Poor old Alex Lees failed again. And by mentioning Crawley and Lees it has just occurred to me they must be the only England opening pair to have Zak as a forename! The Tonbridge educated Crawley is merely Zak but Lees, the lad from Halifax, is Alex Zak. Back to the palindrome. I'd be surprised if you didn't all get the South African opener Aiden MARKRAM. Easy! Good night!!

Saturday, 12 March (Day 5)
Woke up in the night in a cold sweat. I think I must have been thinking about Tom Dollery again. The truth is that although he was known to everyone as 'Tom' his forenames were Horace Edgar and it set me thinking about other first-class cricketers with that name. Before returning to my slumber I came up with Horace Hazell who played for Somerset either side of WW2. There maybe others? Can you help?

When I went down to breakfast I immediately spotted the Trott family again and on this occasion I bucked up the courage to approach Abigail, at the egg station (!), and asked her about her famous granddad. I am so glad I did as she was thrilled to see the photographs I had on my phone of Tom at Reading School in 1931. She dragged me over to their table and introduced me to her brother, another Tom, and Jonathan. Emails have since been exchanged forwarding various photos.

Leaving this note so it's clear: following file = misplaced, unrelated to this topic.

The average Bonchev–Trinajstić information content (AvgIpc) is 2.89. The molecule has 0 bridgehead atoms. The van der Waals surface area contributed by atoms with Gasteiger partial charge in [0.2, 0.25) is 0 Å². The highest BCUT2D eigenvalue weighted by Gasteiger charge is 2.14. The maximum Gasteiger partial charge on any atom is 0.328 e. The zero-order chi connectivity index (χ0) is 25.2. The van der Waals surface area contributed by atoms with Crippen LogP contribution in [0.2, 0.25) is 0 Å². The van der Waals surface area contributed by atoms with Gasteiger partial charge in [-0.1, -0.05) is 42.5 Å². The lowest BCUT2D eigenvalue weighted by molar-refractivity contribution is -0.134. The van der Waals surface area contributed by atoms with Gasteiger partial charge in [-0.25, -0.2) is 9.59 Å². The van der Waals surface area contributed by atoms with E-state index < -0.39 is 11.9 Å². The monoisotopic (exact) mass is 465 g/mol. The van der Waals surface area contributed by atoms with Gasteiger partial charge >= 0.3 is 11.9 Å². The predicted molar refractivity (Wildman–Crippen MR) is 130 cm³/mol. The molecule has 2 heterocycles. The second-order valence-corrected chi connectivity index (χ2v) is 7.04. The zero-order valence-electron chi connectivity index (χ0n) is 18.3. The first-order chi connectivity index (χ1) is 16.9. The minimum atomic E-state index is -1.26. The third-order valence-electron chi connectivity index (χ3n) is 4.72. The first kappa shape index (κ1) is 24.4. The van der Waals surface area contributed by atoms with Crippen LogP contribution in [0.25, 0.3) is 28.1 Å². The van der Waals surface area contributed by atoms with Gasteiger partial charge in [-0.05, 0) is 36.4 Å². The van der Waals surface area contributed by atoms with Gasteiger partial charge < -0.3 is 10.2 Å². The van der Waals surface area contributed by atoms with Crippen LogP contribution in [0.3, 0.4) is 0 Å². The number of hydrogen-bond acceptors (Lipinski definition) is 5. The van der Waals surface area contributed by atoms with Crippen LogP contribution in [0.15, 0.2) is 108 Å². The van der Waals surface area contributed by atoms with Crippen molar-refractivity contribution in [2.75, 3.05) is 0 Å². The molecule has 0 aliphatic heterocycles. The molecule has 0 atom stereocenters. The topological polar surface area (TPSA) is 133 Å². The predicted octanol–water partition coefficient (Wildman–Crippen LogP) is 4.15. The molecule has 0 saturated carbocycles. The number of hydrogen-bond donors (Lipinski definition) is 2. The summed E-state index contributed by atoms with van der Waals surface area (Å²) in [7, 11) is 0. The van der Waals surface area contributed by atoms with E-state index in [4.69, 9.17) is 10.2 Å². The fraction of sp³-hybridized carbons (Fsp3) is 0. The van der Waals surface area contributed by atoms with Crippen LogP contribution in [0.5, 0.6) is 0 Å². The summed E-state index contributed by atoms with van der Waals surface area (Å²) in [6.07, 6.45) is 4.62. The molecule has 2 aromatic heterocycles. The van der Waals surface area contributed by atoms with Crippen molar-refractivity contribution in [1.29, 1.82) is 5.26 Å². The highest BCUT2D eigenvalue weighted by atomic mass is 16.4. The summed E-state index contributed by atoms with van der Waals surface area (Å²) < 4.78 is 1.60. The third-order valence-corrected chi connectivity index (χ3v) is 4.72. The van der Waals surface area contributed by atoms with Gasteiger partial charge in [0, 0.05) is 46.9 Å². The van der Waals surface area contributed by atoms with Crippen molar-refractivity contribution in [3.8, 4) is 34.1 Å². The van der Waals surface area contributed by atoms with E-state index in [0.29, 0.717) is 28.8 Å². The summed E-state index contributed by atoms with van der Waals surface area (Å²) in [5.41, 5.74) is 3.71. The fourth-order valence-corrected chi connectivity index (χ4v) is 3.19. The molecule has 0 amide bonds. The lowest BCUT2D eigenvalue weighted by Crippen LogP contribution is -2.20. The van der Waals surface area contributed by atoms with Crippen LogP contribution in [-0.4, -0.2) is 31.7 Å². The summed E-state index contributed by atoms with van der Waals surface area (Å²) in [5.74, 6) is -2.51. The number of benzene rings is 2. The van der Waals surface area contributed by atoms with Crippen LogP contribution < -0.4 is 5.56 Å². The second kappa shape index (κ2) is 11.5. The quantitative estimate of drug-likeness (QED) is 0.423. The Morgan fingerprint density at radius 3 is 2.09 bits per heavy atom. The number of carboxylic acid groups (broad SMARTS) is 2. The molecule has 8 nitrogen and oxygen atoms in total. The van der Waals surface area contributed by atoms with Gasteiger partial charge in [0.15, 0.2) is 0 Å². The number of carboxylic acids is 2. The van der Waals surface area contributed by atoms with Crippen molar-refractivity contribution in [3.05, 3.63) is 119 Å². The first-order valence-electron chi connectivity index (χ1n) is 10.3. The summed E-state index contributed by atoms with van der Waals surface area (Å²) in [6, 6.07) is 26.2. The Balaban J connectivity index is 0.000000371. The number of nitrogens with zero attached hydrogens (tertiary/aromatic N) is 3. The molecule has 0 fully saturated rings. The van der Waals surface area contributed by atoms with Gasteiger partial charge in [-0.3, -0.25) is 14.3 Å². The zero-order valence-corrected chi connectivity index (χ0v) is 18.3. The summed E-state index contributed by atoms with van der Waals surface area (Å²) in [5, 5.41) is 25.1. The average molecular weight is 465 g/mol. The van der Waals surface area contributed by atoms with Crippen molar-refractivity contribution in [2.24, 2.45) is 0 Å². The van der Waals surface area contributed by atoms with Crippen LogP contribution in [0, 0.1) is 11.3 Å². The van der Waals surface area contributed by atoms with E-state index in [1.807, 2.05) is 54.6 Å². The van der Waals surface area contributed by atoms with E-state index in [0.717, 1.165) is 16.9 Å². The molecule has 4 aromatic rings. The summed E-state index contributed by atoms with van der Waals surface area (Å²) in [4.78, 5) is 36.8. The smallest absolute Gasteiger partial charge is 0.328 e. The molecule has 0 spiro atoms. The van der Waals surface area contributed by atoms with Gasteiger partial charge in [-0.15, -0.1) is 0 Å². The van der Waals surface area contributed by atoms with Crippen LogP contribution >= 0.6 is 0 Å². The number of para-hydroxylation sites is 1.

Back to more mundane things. I've been here a week now but it has just occurred to me the door on the shower cubicle opens the wrong way. It is impossible to turn the shower on without actually getting in to the cubicle!

I don't think many England supporters expected the day to unfold as it did. Crawley went very early on but Dan Lawrence played a cameo innings alongside Root, with smaller contributions from Stokes, Bairstow and Woakes that allowed England to push on and declare their innings closed four overs prior to lunch. Everyone seemed to agree it was an enterprising declaration as England set the hosts a target of 276 from 71 overs.

The Windies made no attempt to chase at four runs an over, and at 4 for 67 they looked to be in a predicament, but the admirable Jason Holder and Bonner saw them through until the eventual close without any further mishaps. On my card I gave England all the day 4 & 5 sessions so over the five days I had them 8-4 ahead with three sessions shared. They now go to Barbados with a spring in their step. Bairstow, Root, Crawley and Lawrence made notably contributions. Question marks sit over Leach, Overton and Lees. England did their best to forge a win but the bland pitch was a real stumbling block. Nil, nil and two to play.